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Saturday, November 23, 2013

mesothelioma, What are the symptoms of this.?

What are the symptoms of mesothelioma?

* A patient with mesothelioma usually begins showing symptoms 15 to 50 years after their exposure to asbestos. The cancer may take decades to develop in the body and symptoms do not arise until after the cancer is present.

* As the disease progresses, shortness of breath increases, and weight loss, decreased appetite, and night sweats can develop. Local invasion by the tumor can result in changing of voice, loss of function of the diaphragm, and symptoms specific to the area and involvement of adjacent structures .

* shortness of breath and reduced respiratory function. Many patients are unaware they have developed mesothelioma or the severity of their condition as mesothelioma symptoms typically resemble symptoms of less serious illnesses and occur so long after the initial exposure.

Mesothelioma facts



Mesothelioma facts:

-hough the use of asbestos in the United States was essentially halted in the late 1970s - with just a few exceptions - this toxic mineral has still had a real impact on the country during the last 30 years or so. Many people’s lives have been adversely affected by previous asbestos exposure and the mineral can still be found throughout the country, especially in old homes, factories, or commercial buildings. The continuing presence of asbestos means that it is likely that more individuals will be impacted by the mineral in the years to come.

-The outlook for patients with mesothelioma depends on how early the disease is detected and how aggressively it is treated.

 - When mesothelioma affects the chest, the doctor may look inside the chest cavity with a special instrument called a thoracoscope. 

- When mesothelioma affects the abdomen, the doctor may look inside the abdomen with a special tool called a peritoneoscope. 




Mesothelioma, what is it?

* Mesothelioma: is a form of cancer that is almost always caused by exposure to asbestos and it is most frequently arises from the cells lining the sacs of the chest (the pleura) or the abdomen (the peritoneum).
*Most people who develop mesothelioma have worked on jobs where they inhaled asbestos particles, or they have been exposed to asbestos dust and fiber in other ways.Pleural mesothelioma is the most common form, often presenting with symptoms in the chest area. Peritoneal mesothelioma is much less common. This can effect the organs in the abdomen, and its symptoms are related to this area of the body, that is, abdominal swelling, nausea, vomiting, and bowel obstruction. The rarest form of mesothelioma is pericardial mesothelioma, which involves the sac surrounding the heart.It has also been suggested that washing the clothes of a family member who worked with asbestos can put a person at risk for developing mesothelioma. Unlike lung cancer, there is no association between mesothelioma and smoking, but smoking greatly increases risk of other asbestos-induced cancer. Compensation via asbestos funds or lawsuits is an important issue in mesothelioma (see asbestos and the law).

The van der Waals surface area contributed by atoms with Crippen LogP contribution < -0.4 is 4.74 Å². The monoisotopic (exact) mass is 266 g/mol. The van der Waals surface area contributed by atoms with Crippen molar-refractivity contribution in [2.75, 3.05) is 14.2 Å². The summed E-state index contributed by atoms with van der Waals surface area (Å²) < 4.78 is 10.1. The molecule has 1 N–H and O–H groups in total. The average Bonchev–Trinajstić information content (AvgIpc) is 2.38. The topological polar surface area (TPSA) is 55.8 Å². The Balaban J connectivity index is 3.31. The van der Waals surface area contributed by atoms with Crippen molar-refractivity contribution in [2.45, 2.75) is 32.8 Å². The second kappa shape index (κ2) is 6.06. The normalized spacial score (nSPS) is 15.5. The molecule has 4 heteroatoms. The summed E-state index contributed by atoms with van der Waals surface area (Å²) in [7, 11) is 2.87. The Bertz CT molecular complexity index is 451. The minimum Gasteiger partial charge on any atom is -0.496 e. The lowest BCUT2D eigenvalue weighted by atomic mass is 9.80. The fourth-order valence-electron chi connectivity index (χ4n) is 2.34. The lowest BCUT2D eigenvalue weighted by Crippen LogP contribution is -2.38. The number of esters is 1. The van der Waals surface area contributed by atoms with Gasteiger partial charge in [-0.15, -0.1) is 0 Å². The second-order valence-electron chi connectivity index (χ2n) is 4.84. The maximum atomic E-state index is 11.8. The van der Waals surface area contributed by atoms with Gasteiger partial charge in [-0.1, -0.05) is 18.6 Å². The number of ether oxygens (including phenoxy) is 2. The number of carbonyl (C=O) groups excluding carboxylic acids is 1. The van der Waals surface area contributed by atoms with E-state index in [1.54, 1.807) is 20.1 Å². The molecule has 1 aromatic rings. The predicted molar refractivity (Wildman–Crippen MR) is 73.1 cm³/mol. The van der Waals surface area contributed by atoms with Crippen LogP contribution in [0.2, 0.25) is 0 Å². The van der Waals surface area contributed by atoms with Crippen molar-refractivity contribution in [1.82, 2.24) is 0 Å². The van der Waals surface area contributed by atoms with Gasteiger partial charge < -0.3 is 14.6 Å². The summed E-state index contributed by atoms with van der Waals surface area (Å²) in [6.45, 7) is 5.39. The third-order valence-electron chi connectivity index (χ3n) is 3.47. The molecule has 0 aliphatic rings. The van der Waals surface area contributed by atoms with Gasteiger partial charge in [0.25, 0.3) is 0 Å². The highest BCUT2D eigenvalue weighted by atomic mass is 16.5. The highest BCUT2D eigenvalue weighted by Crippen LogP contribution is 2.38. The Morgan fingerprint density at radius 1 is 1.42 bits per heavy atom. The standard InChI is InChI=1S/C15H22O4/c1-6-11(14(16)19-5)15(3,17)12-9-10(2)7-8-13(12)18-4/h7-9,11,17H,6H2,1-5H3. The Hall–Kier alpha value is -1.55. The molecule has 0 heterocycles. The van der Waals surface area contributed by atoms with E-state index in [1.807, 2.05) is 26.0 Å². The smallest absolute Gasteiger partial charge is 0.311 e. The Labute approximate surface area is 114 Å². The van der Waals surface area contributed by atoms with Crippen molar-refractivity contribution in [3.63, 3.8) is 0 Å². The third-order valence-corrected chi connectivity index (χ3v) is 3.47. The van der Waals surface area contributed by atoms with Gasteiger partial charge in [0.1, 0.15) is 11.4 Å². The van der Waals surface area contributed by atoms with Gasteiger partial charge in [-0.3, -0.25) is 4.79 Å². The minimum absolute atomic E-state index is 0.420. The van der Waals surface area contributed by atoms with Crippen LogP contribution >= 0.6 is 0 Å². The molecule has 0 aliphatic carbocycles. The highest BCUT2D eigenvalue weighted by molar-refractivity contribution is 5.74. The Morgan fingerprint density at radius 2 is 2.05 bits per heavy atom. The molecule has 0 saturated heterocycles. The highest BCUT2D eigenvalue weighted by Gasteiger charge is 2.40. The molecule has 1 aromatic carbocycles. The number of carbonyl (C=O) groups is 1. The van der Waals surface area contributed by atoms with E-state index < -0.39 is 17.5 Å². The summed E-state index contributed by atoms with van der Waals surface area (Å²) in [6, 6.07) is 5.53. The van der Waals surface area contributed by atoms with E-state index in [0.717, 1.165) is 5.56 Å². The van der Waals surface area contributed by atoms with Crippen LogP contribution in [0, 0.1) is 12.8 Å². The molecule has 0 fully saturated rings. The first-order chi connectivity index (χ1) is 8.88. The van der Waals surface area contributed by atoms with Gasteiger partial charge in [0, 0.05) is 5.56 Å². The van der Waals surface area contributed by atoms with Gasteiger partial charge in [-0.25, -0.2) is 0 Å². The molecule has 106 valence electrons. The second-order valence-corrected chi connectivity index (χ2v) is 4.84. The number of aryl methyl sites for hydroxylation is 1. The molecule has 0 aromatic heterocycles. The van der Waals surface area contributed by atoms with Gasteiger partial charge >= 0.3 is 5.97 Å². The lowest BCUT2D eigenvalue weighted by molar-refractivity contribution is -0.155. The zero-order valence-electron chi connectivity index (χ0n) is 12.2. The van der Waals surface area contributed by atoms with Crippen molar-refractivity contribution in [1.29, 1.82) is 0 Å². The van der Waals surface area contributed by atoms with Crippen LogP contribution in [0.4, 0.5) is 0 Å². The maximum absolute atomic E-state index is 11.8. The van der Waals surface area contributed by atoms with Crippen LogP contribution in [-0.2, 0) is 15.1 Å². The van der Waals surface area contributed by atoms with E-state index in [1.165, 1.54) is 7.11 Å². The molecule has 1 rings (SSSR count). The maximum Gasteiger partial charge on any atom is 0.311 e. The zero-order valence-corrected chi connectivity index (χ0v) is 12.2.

*There are two major cell types of mesothelioma, epithelial and sarcomatoid. Sometimes both of these cell types can be present. The sarcomatoid type is rarer and occurs in only about 15% of cases; it portends a poorer prognosis. In very rare cases, mesothelioma can originate from benign, non-malignant cells. This so-called benign mesothelioma can be cured surgically.
*The symptoms of mesothelioma include shortness of breath due to pleural effusion (fluid between the lung and the chest wall) or chest wall pain, and general symptoms such as weight loss. The diagnosis may be suspected with chest X-ray and CT scan, and is confirmed with a biopsy (tissue sample) and microscopic examination. A thoracoscopy (inserting a tube with a camera into the chest) can be used to take biopsies. It allows the introduction of substances such as talc to obliterate the pleural space (called pleurodesis), which prevents more fluid from accumulating and pressing on the lung. Despite treatment with chemotherapy, radiation therapy or sometimes surgery, the disease carries a poor prognosis. Research about screening tests for the early detection of mesothelioma is ongoing.